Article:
Study design

A qualitative study, according to the phenomenology approach, was conducted between May 2022 and February 2023 at Ghent University Hospital. The study protocol was approved by the Ethical committee of Ghent University Hospital (ONZ-2022-0037) on April 6, 2022. A signed informed consent was obtained from all participants. Qualitative data were reported following consolidation criteria for reporting qualitative research (COREQ) (Supplementary material 1).

Patient sampling

Patients were eligible if aged 18 years or older, diagnosed with non-metastatic MIBC, underwent RC or TMT within 5-years before the interview and had no other primary tumour diagnosed less than 5 years before their MIBC diagnosis for which treatment was still required. Eligible patient treated at Ghent University Hospital were contacted by phone by their treating urologist or radiation-oncologist. Also, a recruitment call was made via Neovida, a Flemish bladder cancer patients association. Patients interested in participating were contacted by phone by the investigators. The reasons for conducting the research and interview process were explained. Purposive sampling with type of local treatment (RC and TMT), urinary diversion type (ileal conduit urostomy and neobladder), sex (i.e. as assigned at birth), and age was used to obtain maximum variation in these characteristics and to deepen emerging topics. Also, patients who were presented an equal choice between RC and TMT were favoured during sampling. Specifically, for patients recruited from our tertiary hospital, this determination was made through review of the physician’s notes within the patient’s electronic health record.

Data collection

Interviews were performed at Ghent University Hospital or online via Microsoft Teams™ or Skype™, based on patient preference. The interviews were conducted in Dutch following a semi-structured interview guide designed by the radiation-oncology and urology department. Open-ended questions about two main topics were asked: (1) patient priorities that influenced the treatment decision, (2) counselling needs during the treatment decision process, including the potential role of a PDA. Patients were informed about what PDAs are before discussing their potential role in the MIBC treatment decision. The information given was based on the International Patient Decision Aid Standards (IPDAS) Collaboration definition [12]. Demographic, clinical and social characteristics of each patient were collected during the interview. Interviews were conducted by researchers (FV [MD, radiation-oncologist in training; male] or ER [post-doctoral researcher; female]) with experience in bladder cancer research. During each interview field-notes, capturing emotional reactions and behaviour, were recorded by the interviewer. Although, in some interviews the patients’ partner was present, only patient-driven-data was used for further analyses. Three participants had a prior established relationship with interviewer FV because of prior participation in another study (NCT04724928).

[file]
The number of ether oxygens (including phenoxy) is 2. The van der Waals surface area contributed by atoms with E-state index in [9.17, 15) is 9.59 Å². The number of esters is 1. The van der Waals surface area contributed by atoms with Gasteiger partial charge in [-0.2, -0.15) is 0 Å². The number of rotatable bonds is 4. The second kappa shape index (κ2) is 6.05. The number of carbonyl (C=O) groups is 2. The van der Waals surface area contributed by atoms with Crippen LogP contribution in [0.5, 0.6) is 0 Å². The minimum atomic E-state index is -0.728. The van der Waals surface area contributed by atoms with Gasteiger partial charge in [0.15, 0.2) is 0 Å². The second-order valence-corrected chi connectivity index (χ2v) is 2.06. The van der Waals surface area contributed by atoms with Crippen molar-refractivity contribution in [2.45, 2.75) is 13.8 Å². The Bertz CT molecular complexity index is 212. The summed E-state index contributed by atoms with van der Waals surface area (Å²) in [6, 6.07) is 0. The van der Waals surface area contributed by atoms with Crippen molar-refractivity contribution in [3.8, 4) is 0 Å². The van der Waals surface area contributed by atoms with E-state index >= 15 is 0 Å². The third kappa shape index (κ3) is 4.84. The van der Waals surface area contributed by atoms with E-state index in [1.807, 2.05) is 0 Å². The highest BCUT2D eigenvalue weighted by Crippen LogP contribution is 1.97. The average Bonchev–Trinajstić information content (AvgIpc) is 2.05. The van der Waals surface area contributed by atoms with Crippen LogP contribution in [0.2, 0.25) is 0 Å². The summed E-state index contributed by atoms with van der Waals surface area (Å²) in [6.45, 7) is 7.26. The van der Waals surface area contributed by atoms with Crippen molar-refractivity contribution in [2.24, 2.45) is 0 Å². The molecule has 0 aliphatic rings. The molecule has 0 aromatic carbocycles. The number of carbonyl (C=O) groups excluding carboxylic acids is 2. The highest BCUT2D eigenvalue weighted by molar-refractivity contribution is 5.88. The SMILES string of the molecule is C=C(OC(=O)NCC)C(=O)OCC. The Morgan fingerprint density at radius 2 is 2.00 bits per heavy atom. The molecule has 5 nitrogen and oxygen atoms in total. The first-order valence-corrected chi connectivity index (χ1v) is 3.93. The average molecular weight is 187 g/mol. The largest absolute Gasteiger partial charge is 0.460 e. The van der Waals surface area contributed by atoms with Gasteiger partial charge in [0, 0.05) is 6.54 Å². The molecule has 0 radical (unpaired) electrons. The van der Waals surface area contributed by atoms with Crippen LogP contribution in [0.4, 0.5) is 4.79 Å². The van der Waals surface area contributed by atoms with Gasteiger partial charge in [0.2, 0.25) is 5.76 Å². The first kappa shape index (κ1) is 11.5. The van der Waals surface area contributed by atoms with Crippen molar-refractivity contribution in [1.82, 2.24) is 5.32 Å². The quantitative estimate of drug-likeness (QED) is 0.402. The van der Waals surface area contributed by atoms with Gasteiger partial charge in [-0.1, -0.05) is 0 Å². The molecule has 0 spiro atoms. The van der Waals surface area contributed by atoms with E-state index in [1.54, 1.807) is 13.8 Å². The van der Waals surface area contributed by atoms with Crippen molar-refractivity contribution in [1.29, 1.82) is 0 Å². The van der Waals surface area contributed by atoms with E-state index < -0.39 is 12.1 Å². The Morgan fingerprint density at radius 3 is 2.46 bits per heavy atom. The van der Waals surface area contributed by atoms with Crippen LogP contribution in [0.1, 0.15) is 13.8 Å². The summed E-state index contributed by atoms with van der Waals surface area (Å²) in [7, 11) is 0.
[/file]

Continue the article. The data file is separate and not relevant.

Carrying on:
Data analysis